31 killed as Syrian army jet crashes in rebel-held town

Published August 4, 2015
Ariha: This photo released by a group fighting the Syrian government shows the damage caused by the crash of a government warplane on Monday.—AP
Ariha: This photo released by a group fighting the Syrian government shows the damage caused by the crash of a government warplane on Monday.—AP

BEIRUT: A Syrian army aircraft crashed during a bombing run over rebel-held Ariha on Monday, killing at least 31 people and destroying a vegetable market, a monitoring group and residents said.

The Syrian Observatory for Human Rights said it was not immediately clear how many of the deaths in the northwestern town had resulted from the crash and how many were killed in the bombing run.

“It was flying at a low altitude when it had mechanical failure”, Observatory chief Rami Abdel Rahman said.

“At least 31 people, including two children, were killed. Five of them have not been identified,” said Abdel Rahman, citing medical officials and residents inside the town.

He said at least 60 people were wounded in the attack on Ariha, which is in Syria’s northwest province of Idlib.

Security officials reached in Damascus would not confirm whether a regime aircraft had crashed in the area.

The official news agency SANA reported only that army units had destroyed ammunition warehouses and attacked “terrorist groups” in Ariha.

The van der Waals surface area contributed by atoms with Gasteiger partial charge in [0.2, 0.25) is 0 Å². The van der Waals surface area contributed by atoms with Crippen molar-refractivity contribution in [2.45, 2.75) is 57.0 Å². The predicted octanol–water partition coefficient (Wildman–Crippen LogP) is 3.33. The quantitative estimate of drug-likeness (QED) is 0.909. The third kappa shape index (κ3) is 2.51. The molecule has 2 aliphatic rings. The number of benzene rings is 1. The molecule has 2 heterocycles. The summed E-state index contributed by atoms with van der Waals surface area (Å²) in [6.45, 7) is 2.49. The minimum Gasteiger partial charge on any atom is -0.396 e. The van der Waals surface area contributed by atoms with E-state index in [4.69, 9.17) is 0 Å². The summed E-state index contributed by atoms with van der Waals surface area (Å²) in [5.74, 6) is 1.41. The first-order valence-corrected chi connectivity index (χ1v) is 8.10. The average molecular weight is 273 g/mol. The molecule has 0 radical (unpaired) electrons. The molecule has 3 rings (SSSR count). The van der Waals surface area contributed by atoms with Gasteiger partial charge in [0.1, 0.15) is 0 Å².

Residents cited by the Observatory said the plane crashed near a vegetable market, causing “a huge blast” in the town, the scene of heavy destruction in previous regime bombardment.

Local activist Ibrahim al-Idlibi, speaking via the Internet, said the blast was caused by the remaining rockets and bombs on the plane.

“It destroyed the entire market, as well as residential buildings near the market,” he said.

Local civil defence workers were scrambling to rescue anyone buried under the rubble, he said.

“The wounded have been taken to field hospitals inside Ariha and in nearby Jabal al-Zawiya, because there is such a high number,” he added.

The Observatory, which relies on a wide network of activists, medics and fighters throughout war-torn Syria, said the fate of the plane’s crew was unknown.

The Damascus regime has relied heavily on its monopoly of air power in Syria’s four-year-old civil war, repeatedly pounding rebel-held towns.

It has lost a number of aircraft, some to rebel fire and others to mechanical failure.

In mid-January, at least 35 government troops were killed when a military aircraft crashed in Idlib.

The province, which borders Turkey, has since been largely overrun by a rebel alliance including Al Qaeda affiliate Al-Nusra Front.

The Army of Conquest alliance seized Idlib city on March 28, heralding a string of victories in the province including the capture of Ariha exactly two months later.

Published in Dawn, August 4th, 2015

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